Stuart Carroll: ‘Memorials and Conflict Resolution in Early Modern Europe.’

Justyna Wubs-Mrozewicz

Stuart Carroll introduced himself to our audience as a living contradiction: a historian of violence, but not much interested in war. It’s a puzzle appropriate to Carroll’s research on early modern France.  Louis XIV, for example, was no stranger to violent conflict, he led France into many wars and financing them was a defining issue of his reign. But violence amongst his subjects was another issue. Like many early modern monarchs, Louis was drawn to the idea of Solomonic kingship. He was keen to be shown arbitrating his subjects’ disputes, as in the picture above, and this peacemaking was more than propaganda in many cases, says Carroll.

Most violent crimes, including many murders,  in early modern Europe ended in arbitration. At the heart of this mode of peacemaking were acts of ‘expiation’. Some expiatory acts, like pilgrimage, faded away in the early modern period, but others, like fines, are still with us. Carroll’s presentation focuses on cross building as a form of expiation. This practice can be seen  in both Catholic and Protestant regions, although the evidence can be patchy as crosses have been lost to hazards both natural and man-made. Few expiatory crosses remain in France because of destruction during the Wars of Religion and French Revolution, but many survive in central Europe, such as the 7000 Sühnkreuze  in Germany.

These crosses offer a fascinating view of the ways in which early modern actors brought together various and seemingly contradictory ideas to shape conflicts. The crosses are firstly and most obviously Christian monuments. But that characterization is complicated by the fact the they were produced on the instruction of secular peacemaking authorities. By understanding the crosses as part of a formal judicial procedure, Carroll explains, we get a clearer sense of the way in which religious and secular forms of conflict management were integrated in the early modern period.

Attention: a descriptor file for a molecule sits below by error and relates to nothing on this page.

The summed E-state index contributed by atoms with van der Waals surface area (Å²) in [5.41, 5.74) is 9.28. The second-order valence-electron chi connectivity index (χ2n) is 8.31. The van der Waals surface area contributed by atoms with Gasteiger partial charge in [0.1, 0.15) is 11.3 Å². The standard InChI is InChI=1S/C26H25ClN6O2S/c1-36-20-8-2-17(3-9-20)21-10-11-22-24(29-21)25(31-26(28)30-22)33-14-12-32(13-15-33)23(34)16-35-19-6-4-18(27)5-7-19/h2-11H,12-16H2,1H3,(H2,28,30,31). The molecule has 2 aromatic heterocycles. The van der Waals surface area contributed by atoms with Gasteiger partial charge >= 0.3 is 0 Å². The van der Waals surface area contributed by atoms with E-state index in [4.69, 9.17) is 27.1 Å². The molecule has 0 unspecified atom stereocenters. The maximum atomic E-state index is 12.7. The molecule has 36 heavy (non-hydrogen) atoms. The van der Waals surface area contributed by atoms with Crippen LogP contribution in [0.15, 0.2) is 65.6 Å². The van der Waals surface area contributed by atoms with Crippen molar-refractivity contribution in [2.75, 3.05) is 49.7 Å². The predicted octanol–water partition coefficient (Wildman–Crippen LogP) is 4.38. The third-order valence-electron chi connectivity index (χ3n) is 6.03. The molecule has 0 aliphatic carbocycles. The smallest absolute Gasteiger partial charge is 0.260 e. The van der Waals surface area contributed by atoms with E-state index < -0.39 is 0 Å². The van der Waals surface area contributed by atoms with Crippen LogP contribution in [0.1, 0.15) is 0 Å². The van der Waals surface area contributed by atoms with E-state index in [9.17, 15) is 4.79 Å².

Another important aspect of the crosses is their role in society after their construction. While their stated purpose was to communicate penance and the end to a particular conflict, their forms often suggested otherwise. Carvings of weapons on the crosses served to commemorate, and in some measure to celebrate, deaths in duels. This iconography gave rise to ghost tales and local superstitions, which reveal how the crosses’ meaning in the popular imagination was more ambiguous than the official, straightforwardly peaceful, account would suggest.

In these monuments to reconciliation, we learn much about conflict in early modern Europe – where peacemaking coexisted with the memorialization of a glorious death , and where secular and religious iconography were intertwined.

Stuart Carroll is Professor of Early Modern History at the University of York, and has written widely on premodern violence.

Stuart Carroll: contact details and research. See e.g.Martyrs and Murderers: The Guise Family and the Making of Europe (2009) and 'Thinking with violence', History and Theory 56/4 (2017).


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